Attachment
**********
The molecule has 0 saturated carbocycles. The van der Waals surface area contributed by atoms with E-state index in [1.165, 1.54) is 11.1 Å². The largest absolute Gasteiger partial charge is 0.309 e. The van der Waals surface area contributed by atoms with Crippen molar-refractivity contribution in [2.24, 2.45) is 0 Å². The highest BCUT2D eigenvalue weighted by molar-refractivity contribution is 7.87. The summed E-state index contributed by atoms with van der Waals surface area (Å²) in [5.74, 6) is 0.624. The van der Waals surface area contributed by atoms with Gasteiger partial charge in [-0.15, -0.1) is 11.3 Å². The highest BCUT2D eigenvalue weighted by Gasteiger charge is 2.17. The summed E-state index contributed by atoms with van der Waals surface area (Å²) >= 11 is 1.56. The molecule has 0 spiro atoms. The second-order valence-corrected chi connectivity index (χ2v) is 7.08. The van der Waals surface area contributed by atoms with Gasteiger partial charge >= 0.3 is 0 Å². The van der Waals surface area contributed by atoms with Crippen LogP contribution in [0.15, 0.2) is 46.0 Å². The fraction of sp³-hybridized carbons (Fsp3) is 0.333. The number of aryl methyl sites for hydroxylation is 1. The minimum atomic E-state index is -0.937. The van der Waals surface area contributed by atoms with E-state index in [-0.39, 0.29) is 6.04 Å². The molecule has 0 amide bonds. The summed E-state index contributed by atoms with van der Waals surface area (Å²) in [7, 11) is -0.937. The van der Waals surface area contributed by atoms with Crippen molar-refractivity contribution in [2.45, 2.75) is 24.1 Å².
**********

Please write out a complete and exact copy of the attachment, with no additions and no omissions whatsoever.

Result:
The molecule has 0 saturated carbocycles. The van der Waals surface area contributed by atoms with E-state index in [1.165, 1.54) is 11.1 Å². The largest absolute Gasteiger partial charge is 0.309 e. The van der Waals surface area contributed by atoms with Crippen molar-refractivity contribution in [2.24, 2.45) is 0 Å². The highest BCUT2D eigenvalue weighted by molar-refractivity contribution is 7.87. The summed E-state index contributed by atoms with van der Waals surface area (Å²) in [5.74, 6) is 0.624. The van der Waals surface area contributed by atoms with Gasteiger partial charge in [-0.15, -0.1) is 11.3 Å². The highest BCUT2D eigenvalue weighted by Gasteiger charge is 2.17. The summed E-state index contributed by atoms with van der Waals surface area (Å²) >= 11 is 1.56. The molecule has 0 spiro atoms. The second-order valence-corrected chi connectivity index (χ2v) is 7.08. The van der Waals surface area contributed by atoms with Gasteiger partial charge >= 0.3 is 0 Å². The van der Waals surface area contributed by atoms with Crippen LogP contribution in [0.15, 0.2) is 46.0 Å². The fraction of sp³-hybridized carbons (Fsp3) is 0.333. The number of aryl methyl sites for hydroxylation is 1. The minimum atomic E-state index is -0.937. The van der Waals surface area contributed by atoms with E-state index in [-0.39, 0.29) is 6.04 Å². The molecule has 0 amide bonds. The summed E-state index contributed by atoms with van der Waals surface area (Å²) in [7, 11) is -0.937. The van der Waals surface area contributed by atoms with Crippen molar-refractivity contribution in [2.45, 2.75) is 24.1 Å².